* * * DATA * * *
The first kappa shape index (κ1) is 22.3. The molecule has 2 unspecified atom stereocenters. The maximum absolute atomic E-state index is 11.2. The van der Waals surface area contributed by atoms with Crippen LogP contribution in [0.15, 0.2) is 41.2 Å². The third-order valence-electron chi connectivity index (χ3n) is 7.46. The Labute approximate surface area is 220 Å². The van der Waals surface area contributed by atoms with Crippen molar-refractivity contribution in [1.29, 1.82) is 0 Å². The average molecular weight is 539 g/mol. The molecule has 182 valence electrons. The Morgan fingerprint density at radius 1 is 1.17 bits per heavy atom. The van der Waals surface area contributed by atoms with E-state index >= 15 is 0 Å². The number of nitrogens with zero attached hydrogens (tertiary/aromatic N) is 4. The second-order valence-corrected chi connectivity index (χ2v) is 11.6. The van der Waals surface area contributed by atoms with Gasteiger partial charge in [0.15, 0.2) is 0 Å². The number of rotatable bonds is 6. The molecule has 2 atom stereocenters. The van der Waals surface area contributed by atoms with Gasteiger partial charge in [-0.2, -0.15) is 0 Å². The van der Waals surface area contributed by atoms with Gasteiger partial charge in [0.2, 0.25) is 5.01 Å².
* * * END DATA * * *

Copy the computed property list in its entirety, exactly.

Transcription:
The first kappa shape index (κ1) is 22.3. The molecule has 2 unspecified atom stereocenters. The maximum absolute atomic E-state index is 11.2. The van der Waals surface area contributed by atoms with Crippen LogP contribution in [0.15, 0.2) is 41.2 Å². The third-order valence-electron chi connectivity index (χ3n) is 7.46. The Labute approximate surface area is 220 Å². The van der Waals surface area contributed by atoms with Crippen molar-refractivity contribution in [1.29, 1.82) is 0 Å². The average molecular weight is 539 g/mol. The molecule has 182 valence electrons. The Morgan fingerprint density at radius 1 is 1.17 bits per heavy atom. The van der Waals surface area contributed by atoms with E-state index >= 15 is 0 Å². The number of nitrogens with zero attached hydrogens (tertiary/aromatic N) is 4. The second-order valence-corrected chi connectivity index (χ2v) is 11.6. The van der Waals surface area contributed by atoms with Gasteiger partial charge in [0.15, 0.2) is 0 Å². The number of rotatable bonds is 6. The molecule has 2 atom stereocenters. The van der Waals surface area contributed by atoms with Gasteiger partial charge in [-0.2, -0.15) is 0 Å². The van der Waals surface area contributed by atoms with Gasteiger partial charge in [0.2, 0.25) is 5.01 Å².